CASA GRANDE — Feral cat communities throughout Pinal County are experiencing a population boom.
And animal advocates say they’re seeing an alarming increase in health problems among the homeless felines, including more cases of feline leukemia, upper respiratory conditions and large kitten litters with offspring that are small and struggling.
“I’ve been working with feral cats in this area for six years and this is the sickest I’ve seen them. We find a lot of deceased cats,” said Arizona City resident Cathy Ehninger, who started Itty Bitty Bottle Babies to save orphaned kittens, including those produced by sick feral cats.
She attributes much of the problem to the COVID-19 pandemic.
“COVID made the feral cat situation worse because for about three months we couldn’t trap feral cats and have them spayed or neutered,” Ehninger said. “A feral cat can have two to three litters of kittens a year or more. Because they’re having so many kittens, we’re seeing a lot of problems in the mother cat as well as the litters.”
Ehninger, who recently attained nonprofit status for Itty Bitty Bottle Babies, often takes in kitten litters as young as a few days old. Many of the litters produced by feral cats require medical attention and round-the-clock bottle feeding.
She shares updates of the kitten litters on Facebook, posting videos showing happy, healthy kittens playing or finding new homes. But some posts are more somber.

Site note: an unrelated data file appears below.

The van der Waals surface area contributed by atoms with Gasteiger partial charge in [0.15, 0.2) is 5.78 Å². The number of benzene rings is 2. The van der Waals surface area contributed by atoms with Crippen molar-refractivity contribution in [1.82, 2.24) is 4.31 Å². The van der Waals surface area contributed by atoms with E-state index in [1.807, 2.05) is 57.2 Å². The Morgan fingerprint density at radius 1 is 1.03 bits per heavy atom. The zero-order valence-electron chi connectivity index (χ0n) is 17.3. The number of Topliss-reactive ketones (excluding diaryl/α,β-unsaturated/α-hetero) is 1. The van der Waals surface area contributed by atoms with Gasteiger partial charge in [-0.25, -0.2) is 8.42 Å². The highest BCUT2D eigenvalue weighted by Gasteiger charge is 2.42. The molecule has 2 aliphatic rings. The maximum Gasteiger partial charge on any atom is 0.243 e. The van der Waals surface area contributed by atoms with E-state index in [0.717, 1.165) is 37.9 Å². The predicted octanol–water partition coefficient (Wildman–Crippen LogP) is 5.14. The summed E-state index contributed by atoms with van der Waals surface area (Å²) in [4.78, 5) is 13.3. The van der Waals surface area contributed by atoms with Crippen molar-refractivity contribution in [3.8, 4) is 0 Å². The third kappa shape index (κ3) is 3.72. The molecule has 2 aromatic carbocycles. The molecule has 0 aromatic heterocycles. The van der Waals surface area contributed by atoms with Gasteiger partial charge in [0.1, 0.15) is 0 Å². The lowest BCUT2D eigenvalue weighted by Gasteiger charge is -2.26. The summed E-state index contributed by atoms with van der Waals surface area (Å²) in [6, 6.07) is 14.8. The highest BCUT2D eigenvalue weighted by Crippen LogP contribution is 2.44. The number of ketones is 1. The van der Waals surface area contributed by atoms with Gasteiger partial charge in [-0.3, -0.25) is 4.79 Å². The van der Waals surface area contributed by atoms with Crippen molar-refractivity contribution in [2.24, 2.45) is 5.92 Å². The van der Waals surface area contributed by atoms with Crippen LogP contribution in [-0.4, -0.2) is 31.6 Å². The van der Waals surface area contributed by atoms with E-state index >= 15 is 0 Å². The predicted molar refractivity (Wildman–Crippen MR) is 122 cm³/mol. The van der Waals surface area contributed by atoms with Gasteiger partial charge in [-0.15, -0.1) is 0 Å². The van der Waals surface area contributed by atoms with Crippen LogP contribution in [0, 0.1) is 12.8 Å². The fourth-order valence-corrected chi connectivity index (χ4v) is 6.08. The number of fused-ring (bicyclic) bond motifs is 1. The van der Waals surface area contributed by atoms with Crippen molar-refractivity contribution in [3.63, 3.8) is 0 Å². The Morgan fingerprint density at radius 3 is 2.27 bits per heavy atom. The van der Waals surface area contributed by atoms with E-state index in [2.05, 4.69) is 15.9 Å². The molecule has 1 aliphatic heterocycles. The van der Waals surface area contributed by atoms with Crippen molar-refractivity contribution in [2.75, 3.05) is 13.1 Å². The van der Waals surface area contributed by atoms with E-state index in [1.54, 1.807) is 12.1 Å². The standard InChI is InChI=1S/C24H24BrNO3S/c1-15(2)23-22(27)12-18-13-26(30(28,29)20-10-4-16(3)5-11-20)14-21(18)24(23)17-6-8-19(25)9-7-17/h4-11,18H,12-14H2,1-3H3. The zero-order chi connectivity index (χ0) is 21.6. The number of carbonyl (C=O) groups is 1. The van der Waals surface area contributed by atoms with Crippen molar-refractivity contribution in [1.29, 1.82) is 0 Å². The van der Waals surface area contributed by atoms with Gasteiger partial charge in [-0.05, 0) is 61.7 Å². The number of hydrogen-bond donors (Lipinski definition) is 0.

“Mini Cooper has joined his siblings in kitten Heaven today. He went to sleep peacefully. What a precious little angel,” one post in July said.
In Casa Grande, it has been difficult to get an accurate count of exactly how many feral cats there are, said Julie Stocke, animal control supervisor with the Casa Grande Police Department.
Each month, between 50 and 100 cats are brought to the city animal shelter, she said.
“We don’t have very many residents show up at the shelter looking for missing cats,” she said. “Because we get so many cats, we can’t hold them any longer than is required by law. Seventy-two hours is the longest we can hold a cat if it doesn’t have a tag or microchip.”
Feral cats are found throughout the city.
“The cat situation is very difficult,” Stocke said. “We have very heavy feral cat colonies on the south side of Casa Grande, but wherever there are birds there are feral cats, so we have cat colonies in neighborhoods throughout the city. We are working very hard to find a solution.”
Casa Grande Animal Control often coordinates with other groups, including Ehninger’s Itty Bitty Bottle Babies and Mary Eitel’s Valley Kitten Nursery & Rescue, to have adult cats trapped, spayed or neutered and to find homes for the kittens.
At a recent spay-neuter clinic arranged by Pets In Need Action League, Eitel brought in several trapped feral cats from throughout the county, including Apache Junction, Coolidge and Maricopa. Casa Grande Animal Control also brought in several cats from Casa Grande.